From the Horse's Mouth
Behind the scenes tales of San Francisco’s legendary Iron Horse restaurant, as told from the horse's mouth.
After her stint in France (I Found My Tomorrow in Paris), Marilyn settles in San Francisco where she eventually meets and marries Leo Giorgetti, the charismatic owner of the Iron Horse from 1954 to 1973. This is the humorous and heartfelt story of Leo and the birth of "The Horse" as seen through "The Horse's" eyes.
"From the Horse's Mouth" is a slice-of-life peek into a bygone era when the martini was the drink of the day and hats and white gloves where de'rigeur for the ladies. We rub elbows with the likes of Joe DiMaggio and the famous sports figures of the day and join in the pulsing energy of the standing-room-only crowds. Spontaneous visits from celebrities such as Liberace, Sammy Davis Jr, Lou Rawls or Maria Callas, as she serves salad to the customers, are the norm.
Excerpts from the book:
One beautiful morning, Leo opened the doors at 11:00 as usual when an apparition resembling Popeye’s Olive Oil walked in and headed for the bar. She was a sight to behold, wearing a flimsy bathrobe with slippers on her feet and her stringy hair attempting to escape from a “snood” (a flimsy hair-net popular in the 40s).
Leo approached her with trepidation. He cautiously greeted her and naturally asked her wishes. “I wanna drink,” she said. When told the bar was not open yet she launched into a tirade of profanity so vile it made Leo take a step backward. In her delivery of this litany and while calling Leo every name in the book, her robe was not doing the job it was designed to do and it was obvious to Leo and Pucci, the bartender, that she had nothing on underneath. Leo thought "Uh oh, I'm in trouble..."
On December 11, 1941, four days after the Japanese bombed Pearl Harbor and the United States entered World War II, Leo turned twenty-one… he joined the Coast Guard… So it came to be that he was stationed at Orick, California, situated on the northern coastline. During the war it was common, in fact it was often necessary, for servicemen to hitchhike across the country from base-camp to home when they were on liberty. Leo was no exception. His only means of travel was by standing on the shoulder of the lonely two-lane roads and sticking his thumb out in the direction he wanted to go.
One bleak day, a weary traveler, he came home to Half Moon Bay, greeted his father and not seeing his mother asked, “Where’s Mama?”
“Oh, she’s on the other side of the highway. She can’t come home.” "What do you mean she can't come home?"...
I Found My Tomorrow in Paris
Her life in chaos after the termination of a 30 year marriage, this adventurous woman chucks it all and escapes to France to find some meaning to the second half of her life. Not knowing a soul or the language, and step by divinely-led (sometimes comical, but always-challenging) step, she re-shapes her life's course despite a letter from home which threatens to disrupt her journey. Not wanting a frivolous life on the Cote d'Azure, she moves to Paris. What she encounters there, after a serendipitous phone call and a chance meeting with an American business man, is far more then her wildest imaginings. She delves into her past to find her tomorrow. Finally, what she sees on television beckons her home.A story of friendship, betrayal, and discovery of self.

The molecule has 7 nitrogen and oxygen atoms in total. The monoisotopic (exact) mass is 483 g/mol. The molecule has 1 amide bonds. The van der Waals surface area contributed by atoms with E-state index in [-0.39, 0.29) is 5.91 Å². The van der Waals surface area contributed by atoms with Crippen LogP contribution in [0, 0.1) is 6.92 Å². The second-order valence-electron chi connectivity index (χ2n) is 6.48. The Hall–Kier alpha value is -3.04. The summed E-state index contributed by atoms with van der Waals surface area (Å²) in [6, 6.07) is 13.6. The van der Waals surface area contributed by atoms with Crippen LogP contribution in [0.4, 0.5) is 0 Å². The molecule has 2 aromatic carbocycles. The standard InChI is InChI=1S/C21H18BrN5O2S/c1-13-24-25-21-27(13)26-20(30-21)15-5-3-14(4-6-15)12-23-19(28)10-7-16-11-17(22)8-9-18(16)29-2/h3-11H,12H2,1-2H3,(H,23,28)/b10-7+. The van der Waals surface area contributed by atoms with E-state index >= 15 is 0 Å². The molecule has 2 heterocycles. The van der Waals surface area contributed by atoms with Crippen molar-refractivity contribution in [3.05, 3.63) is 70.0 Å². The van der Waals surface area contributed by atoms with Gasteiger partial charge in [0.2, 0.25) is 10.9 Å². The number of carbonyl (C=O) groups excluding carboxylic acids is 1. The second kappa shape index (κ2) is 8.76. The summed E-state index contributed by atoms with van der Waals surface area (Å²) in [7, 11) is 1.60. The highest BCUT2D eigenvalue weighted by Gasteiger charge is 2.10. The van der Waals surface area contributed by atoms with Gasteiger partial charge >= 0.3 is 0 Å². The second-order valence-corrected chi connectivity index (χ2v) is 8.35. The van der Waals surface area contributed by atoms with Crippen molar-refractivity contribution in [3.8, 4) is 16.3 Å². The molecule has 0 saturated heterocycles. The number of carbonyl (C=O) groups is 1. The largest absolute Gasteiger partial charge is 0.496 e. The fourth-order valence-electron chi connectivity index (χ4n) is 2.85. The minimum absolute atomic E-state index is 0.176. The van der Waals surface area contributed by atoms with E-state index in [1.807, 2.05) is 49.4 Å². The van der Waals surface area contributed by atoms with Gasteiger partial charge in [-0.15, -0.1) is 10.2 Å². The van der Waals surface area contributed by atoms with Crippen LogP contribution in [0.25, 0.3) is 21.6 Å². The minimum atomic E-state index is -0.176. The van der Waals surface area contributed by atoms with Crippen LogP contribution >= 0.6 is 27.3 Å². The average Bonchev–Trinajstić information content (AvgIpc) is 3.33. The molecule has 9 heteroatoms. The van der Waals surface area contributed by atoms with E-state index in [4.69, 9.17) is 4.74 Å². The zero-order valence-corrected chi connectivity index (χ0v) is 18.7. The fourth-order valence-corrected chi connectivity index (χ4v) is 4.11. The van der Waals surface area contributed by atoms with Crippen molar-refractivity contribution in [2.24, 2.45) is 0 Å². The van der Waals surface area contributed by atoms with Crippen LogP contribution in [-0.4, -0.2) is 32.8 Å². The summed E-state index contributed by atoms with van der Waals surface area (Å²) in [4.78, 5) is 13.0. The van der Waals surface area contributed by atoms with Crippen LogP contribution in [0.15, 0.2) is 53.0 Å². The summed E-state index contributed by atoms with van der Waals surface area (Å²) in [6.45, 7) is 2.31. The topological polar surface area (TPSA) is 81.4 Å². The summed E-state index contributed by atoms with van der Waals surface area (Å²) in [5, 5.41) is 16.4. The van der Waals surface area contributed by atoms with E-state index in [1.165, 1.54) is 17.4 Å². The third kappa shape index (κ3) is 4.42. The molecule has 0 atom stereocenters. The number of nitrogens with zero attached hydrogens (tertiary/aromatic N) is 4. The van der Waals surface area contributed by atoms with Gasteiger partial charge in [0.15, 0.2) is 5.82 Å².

Excerpts from the book:
"While I had envisioned living in an architecturally significant, even romantic edifice (And why not dream?) I find my new residence a rather drab and mediocre building. It seemed enough that I was in France, living on the Côte d’Azur. Naïve reasoning reassures me though that I can always move if I should find something more…well, French... Now, what could be called the kitchen really is a nook with a bar-sized sink. Not four burners—as is the norm—but a two-burner range, a miniscule fridge, and a few skinny cupboards. No gourmet meals prepared in this space. I guess I can stand to lose a little weight. Still, I won’t be able to avoid the kitchen entirely. Necessity will force me to use it on occasion. Necessity also demands some groceries. Soon.
Despite the drizzle and predicted showers for the day, and since I am desperate to get food into the apartment, I decide to go grocery shopping anyway. As a prelude to rain, dark clouds have been piling in all morning, but I figure I still have plenty of time and doggedly embrace the challenge. This is, after all, my first attempt at trying to be French. So off I go, out into the streets of Nice on my first adventure as an actual resident....
With my head in the clouds and feeling giddy, I grab a cart and proceed to fill it. I need everything. Decadent and exotic merchandise surrounds me, things I cannot buy in the States: creamy chocolate spread (wow!), confiture de figue (must be fig jam) and, oh, my goodness! —the milk cartons are not refrigerated. Like the proverbial kid in a candy store I mosey down the aisles, anticipating some glutinous eating back at my new apartment and paying little mind to the other shoppers with tote bags over their arms. I continue to thread my way between stacks of merchandises, plucking various items from their shelves and steering my brimming cart to the nearest checkout stand.
To my amazement the clerk hands me several small plastic bags. What are these? She wants me to bag my own groceries? I plead timidly, “But these are très petites. Unmoved and without so much as a glance my way she points to some larger bags, any of which I can buy for two francs each. I buy three. But she’s not finished. She rambles something off in French, all the while jabbing the air in the direction behind me. Bordering on panic, I glance in the given direction then back to her. What is she trying to tell me? Again, I look over my shoulder. All I see is the produce section. Nothing. I look back at her. Still nothing. But from behind me, whispers of “Américaine” have me turning around yet again. Impatient shoppers have since lined up, each one shaking his head. Then, ah. Beyond their wagging heads and prominently displayed in the produce section—a sign. In French, naturally.